Exoneration of a management board member from joint and several liability: the implications for businesses of a judgment of the Provincial Administrative Court in Wroclaw

19 February 2024 | Knowledge, News, Tax Focus, The Right Focus

Polish courts frequently resolve disputes concerning the liability of members of a company’s management board for tax arrears. These cases are extremely complex, as they require consideration of both tax and bankruptcy law. The courts have to take into account various factors such as financial management, timeliness of filing documents and possible restructuring measures, as the issue at stake is the liability of board members for the company’s tax debts.

In this context, it is worth considering the recent judgment of the Provincial Administrative Court[1] in Wroclaw (Case No. I SA/Wr 337/22) [2],  which highlighted a certain important issue relating to the joint and several liability of management board members under Article 116 of the General Tax Code[3].

Management board members are jointly and severally liable for the tax arrears of a limited liability company

A company had corporate income tax arrears. The first-instance tax authority found that the management board had not filed for bankruptcy on time and had not provided evidence that any restructuring measures or actions related to the arrangement approval procedure had then been taken.

It also found that there were grounds for declaring bankruptcy at the time of the management board member’s term of office, however the manager failed to provide any documents explaining the reasons for his failure to do so. Therefore, the tax authority decided that the company’s management board member was jointly and severally liable for the company’s tax debt.

However, it is worth pointing out a key element of the case at hand. At the time of the proceedings, the company had only one creditor, the Tax Office.

One or more creditors – what is the basis for the joint and several liability of management board members

In order to understand the nature of the problem, it is necessary to refer to Article 116 § 1 of the General Tax Code, which states that “the members of the management board of a limited liability company are jointly and severally liable with all their assets for the tax arrears of the company […] if the enforcement of the company’s assets proved to be wholly or partially ineffective and no management board member proved in due time that a bankruptcy petition had been filed or that reorganisation proceedings had been initiated at the time.”

The legislator thus refers us to legal norms that go beyond the tax sphere. The part of the provision that deals with the situation in which a management board member has failed to prove the filing of a bankruptcy petition in due time is particularly relevant here.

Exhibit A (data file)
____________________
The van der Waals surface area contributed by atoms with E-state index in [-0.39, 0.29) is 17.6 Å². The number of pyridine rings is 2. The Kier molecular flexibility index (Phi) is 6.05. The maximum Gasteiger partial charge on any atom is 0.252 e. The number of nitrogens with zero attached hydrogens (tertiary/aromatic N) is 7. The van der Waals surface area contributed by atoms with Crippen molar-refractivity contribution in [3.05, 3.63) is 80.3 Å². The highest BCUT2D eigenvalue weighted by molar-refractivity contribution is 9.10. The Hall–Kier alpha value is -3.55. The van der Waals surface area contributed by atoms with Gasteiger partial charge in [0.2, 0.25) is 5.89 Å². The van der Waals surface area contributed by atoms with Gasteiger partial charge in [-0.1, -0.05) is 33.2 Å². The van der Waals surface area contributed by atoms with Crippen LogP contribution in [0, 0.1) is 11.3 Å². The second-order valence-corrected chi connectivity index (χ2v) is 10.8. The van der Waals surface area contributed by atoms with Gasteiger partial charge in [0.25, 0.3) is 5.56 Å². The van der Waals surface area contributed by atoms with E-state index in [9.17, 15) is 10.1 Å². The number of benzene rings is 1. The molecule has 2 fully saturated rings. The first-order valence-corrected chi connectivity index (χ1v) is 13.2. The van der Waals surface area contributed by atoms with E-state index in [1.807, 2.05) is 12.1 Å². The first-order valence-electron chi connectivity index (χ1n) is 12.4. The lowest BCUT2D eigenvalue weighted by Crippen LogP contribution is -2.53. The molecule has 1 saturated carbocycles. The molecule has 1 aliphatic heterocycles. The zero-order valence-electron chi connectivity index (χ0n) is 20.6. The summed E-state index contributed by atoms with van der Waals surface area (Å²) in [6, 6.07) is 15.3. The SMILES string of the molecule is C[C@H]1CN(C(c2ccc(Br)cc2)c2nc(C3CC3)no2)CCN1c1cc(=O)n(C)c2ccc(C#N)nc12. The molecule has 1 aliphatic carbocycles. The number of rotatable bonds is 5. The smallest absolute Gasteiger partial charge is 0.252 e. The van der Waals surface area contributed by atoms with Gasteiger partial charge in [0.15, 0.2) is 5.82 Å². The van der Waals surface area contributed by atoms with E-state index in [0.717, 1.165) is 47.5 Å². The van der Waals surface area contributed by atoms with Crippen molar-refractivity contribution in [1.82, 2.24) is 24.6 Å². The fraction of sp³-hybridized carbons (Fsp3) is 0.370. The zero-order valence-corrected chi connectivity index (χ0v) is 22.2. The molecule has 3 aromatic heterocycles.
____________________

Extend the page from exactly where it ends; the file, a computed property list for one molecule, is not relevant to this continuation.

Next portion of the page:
This is because, in accordance with Article 2(1) of the Bankruptcy Law[4], “bankruptcy proceedings shall be conducted in such a way as to satisfy creditors’ claims to the greatest extent possible”.

The key word here is the term “creditors”, which is used in the plural.

Therefore, at least two creditors are required for the opening of bankruptcy proceedings. This assumption is also confirmed by case law, which indicates that bankruptcy proceedings must be a collective procedure that serves the interests of at least two creditors.

How to avoid joint and several liability for a company’s tax debts

In order for a management board member to avoid joint and several liability under Article 116 of the General Tax Code, the company must file for bankruptcy.

However, if the company has only one creditor, this is not possible. And even if the company were to file such a petition, it would be rejected.

It is therefore clear that there is a legal loophole in this respect.

On the one hand, tax legislation provides for the possibility of being released from joint and several liability. However, if a management board member tries to exercise this right, their bankruptcy petition may be rejected as it does not meet the formal requirements.

It is therefore positive that the PAC sided with the management board member and ruled that he was not obliged to file for bankruptcy.

Importantly, the court held that such action could not lead to liability for the company’s debts, as the incompleteness of the legal system should not lead to tax liability.

However, it is important to remember that every tax case is different and Polish case law is not a binding source of law.

And although another court may take these judgments into account in a subsequent case, it is not obliged to do so. So it’s always worthwhile consulting expert advisers, to help you navigate the maze of options at such a critical stage of the business life cycle.

Questions? Contact us

Jan Janukowicz


[1] Provincial Administrative Court, hereinafter: PAC.

[2] Judgment of the PAC in Wroclaw of 21 December 2023, I SA/Wr 337/22, LEX no. 3667578.

[3] General Tax Code Act of 29 August 1997 (consolidated text in: Journal of Laws of 2023, item 2383, as amended), hereinafter: General Tax Code.

[4] Bankruptcy Law Act of 28 February 2003 (consolidated text in: Journal of Laws of 2022, item 1520, as amended) hereinafter: Bankruptcy Law.

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